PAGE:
AMD is finally starting to show off its new chips based on the new low power Bobcat core. The folks at Hard OCP got a chance to check out a test system with a new Zacate chip which uses 18W or less of power. The platform also covers the upcoming Ontario chips which are destined for netbooks and other low thin and light laptops. Ontario chips will top out at just 9W of power.

Oh yeah, and that’s 9W for a dual core chip with integrated Radeon HD 6250 graphics. The new chips will be some of the first “Fusion” chips from AMD, which combine the graphics and processor onto a single piece chip. They’ll support DDR3 memory, 3D and HD graphics, and DirectX 11.

In other words, it looks like AMD is ready to stop playing catchup with Intel’s Atom platform, and start competing head to head in the power consumption department.

At the same time, it looks like AMD expects the new architecture to offer significantly better CPU and graphics performance than the current Nile chips that are showing up in laptops like the Acer Aspire One 521 and Dell Inspiron M101z. Those laptops are already noticeably faster than typical Intel Atom powered netbooks.

The test rig Hard OCP tried out was able to handle 720p HD video, and was actually able to play Crysis at 720p resolution with the graphics settings set to their lowest. But that was with a Zacate chip, not an Ontario chip.

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7 replies on “AMD starts showing off next-generation low power chips”

  1. These new developments give incentive to wait instead of buying
    the dribbles from Intel on its Atom chips. The Atom N450 was a
    nontrivial improvement from the N280 in battery life, but the
    next significant step was the N550 dual core Atom CPU.

    It doesn’t make sense to buy products with N455 or N475
    CPUs as they only offered marginal incremental benefits.

    This goes to show that if you don’t absolutely NEED a netbook,
    holding out for really improved products pays off.

  2. If you look at the all the slides on the Hard OCP site, the Bobcat CPU’s are actually slower than the nile chips. The dual 1.6 bobcats are slower than the k325 nile in the Dell m101z – that’s a 1.3 ghz nile dual core chip. What they gain, however, is greatly enchanced (roughly double) GPU power, at the trade off of some CPU power versus Nile. Importantly, they also gain some good battery life advantages over Nile. It is critical that we understand what AMD is selling here. They are saying that even less than k325 Nile performance is adequate on the CPU side but what people want and need is GPU and battery.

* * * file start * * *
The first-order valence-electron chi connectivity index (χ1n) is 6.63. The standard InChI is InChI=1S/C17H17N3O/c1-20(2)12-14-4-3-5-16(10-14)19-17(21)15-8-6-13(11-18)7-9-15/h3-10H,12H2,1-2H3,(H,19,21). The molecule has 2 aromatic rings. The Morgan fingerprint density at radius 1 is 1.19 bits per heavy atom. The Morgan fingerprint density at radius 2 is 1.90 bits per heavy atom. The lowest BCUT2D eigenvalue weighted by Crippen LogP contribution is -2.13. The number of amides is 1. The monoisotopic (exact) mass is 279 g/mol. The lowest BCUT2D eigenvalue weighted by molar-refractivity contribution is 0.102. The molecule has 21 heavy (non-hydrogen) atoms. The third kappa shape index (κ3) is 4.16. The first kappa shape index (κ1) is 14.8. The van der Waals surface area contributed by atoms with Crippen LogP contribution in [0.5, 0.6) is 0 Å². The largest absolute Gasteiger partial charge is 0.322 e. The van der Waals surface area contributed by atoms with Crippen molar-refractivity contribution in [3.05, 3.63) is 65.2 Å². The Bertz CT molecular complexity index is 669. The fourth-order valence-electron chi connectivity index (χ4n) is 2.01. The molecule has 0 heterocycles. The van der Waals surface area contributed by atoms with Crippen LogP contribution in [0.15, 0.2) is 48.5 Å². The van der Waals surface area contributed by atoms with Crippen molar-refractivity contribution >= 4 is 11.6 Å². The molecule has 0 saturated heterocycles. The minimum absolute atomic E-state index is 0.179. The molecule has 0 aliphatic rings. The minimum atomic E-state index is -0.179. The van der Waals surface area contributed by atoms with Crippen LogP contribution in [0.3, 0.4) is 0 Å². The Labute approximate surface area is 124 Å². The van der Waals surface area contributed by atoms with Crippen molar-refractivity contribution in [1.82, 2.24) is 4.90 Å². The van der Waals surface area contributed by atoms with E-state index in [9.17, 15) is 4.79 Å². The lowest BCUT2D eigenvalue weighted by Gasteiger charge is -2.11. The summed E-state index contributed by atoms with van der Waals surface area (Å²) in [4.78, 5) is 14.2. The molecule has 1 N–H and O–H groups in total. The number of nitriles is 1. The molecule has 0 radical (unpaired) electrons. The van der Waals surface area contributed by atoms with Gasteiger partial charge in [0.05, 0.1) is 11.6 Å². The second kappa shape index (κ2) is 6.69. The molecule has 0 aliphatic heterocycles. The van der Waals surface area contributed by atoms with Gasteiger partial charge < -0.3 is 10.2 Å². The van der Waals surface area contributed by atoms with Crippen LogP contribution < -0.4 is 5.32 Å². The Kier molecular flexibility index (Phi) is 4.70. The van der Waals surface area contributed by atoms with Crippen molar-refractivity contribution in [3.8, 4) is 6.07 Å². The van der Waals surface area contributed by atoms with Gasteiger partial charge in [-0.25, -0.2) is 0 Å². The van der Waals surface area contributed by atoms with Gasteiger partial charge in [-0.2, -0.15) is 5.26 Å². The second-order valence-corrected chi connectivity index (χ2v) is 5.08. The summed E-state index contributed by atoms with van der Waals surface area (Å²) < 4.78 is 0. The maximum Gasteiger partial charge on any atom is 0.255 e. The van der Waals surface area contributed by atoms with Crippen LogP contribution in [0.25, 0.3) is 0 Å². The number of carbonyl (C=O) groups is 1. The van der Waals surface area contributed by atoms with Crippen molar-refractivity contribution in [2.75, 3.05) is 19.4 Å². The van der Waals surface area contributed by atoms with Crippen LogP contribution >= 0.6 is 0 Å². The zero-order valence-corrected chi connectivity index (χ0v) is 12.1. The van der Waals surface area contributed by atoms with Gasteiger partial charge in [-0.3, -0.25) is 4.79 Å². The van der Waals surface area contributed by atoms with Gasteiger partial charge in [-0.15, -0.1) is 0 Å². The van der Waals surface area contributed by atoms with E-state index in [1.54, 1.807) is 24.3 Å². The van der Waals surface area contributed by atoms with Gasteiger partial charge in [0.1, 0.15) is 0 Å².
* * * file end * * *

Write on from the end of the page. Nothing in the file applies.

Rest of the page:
1. If AMD had come out with this when it was suppose to, remember it was originally suppose to come out back in 2008 to early 2009, they could have wiped the floor with Intel but now it’s too close to the release of Intel’s new offerings. AMD’s Fusion platform isn’t aimed at just low end systems btw, they’re just starting there. So it will compete directly with Intel’s Sandy Bridge, which will cover the full range of ULV to high end mobile processors, and then there’s Intel’s Ivy Bridge, which will come out in the second half of 2011 and ramps up the competition even more…AMD has often had the price advantage, but it has rarely given them the advantage they need against Intel unless they had a clear advantage and unfortunately for them that has historically never lasted very long…

      1. Intel has nothing to compete with Zacate, it would cost a fortune to produce a cut-down sandy-bridge i3, whereas Zacate will cost peanuts.

        Llano will have a tougher fight.

        1. Yes, Sandy Bridge only goes down to a TDP of 35W and that’s for the Core i3-2100T. While AMD will be offer up to about half of that TDP.

          But Sandy Bridge will also bring down the price, while still boosting performance and reducing overall power usage. Bringing it closure to AMD’s offering. While Ivy Bridge is slated to start showing up in the second half of 2011 and further reduce cost and power usage. So it’s not like Intel won’t compete.

          It would have been different if AMD had managed to get their offerings out when they originally intended but as now Intel has had time to catch up and reduce AMD’s advantage. So these low end offering from AMD will mainly only be a serious threat to Intel’s nettop and netbook lines.

          Overall though, as I already stated, AMD has had the price advantage many times before, yet Intel still does well.

  3. The upcoming generation or architectures from AMD and Intel are both VERY exciting for consumers. Lower power consumption, higher performance, better efficiency. Too bad we’re not getting similar evolution in areas like batteries and displays.

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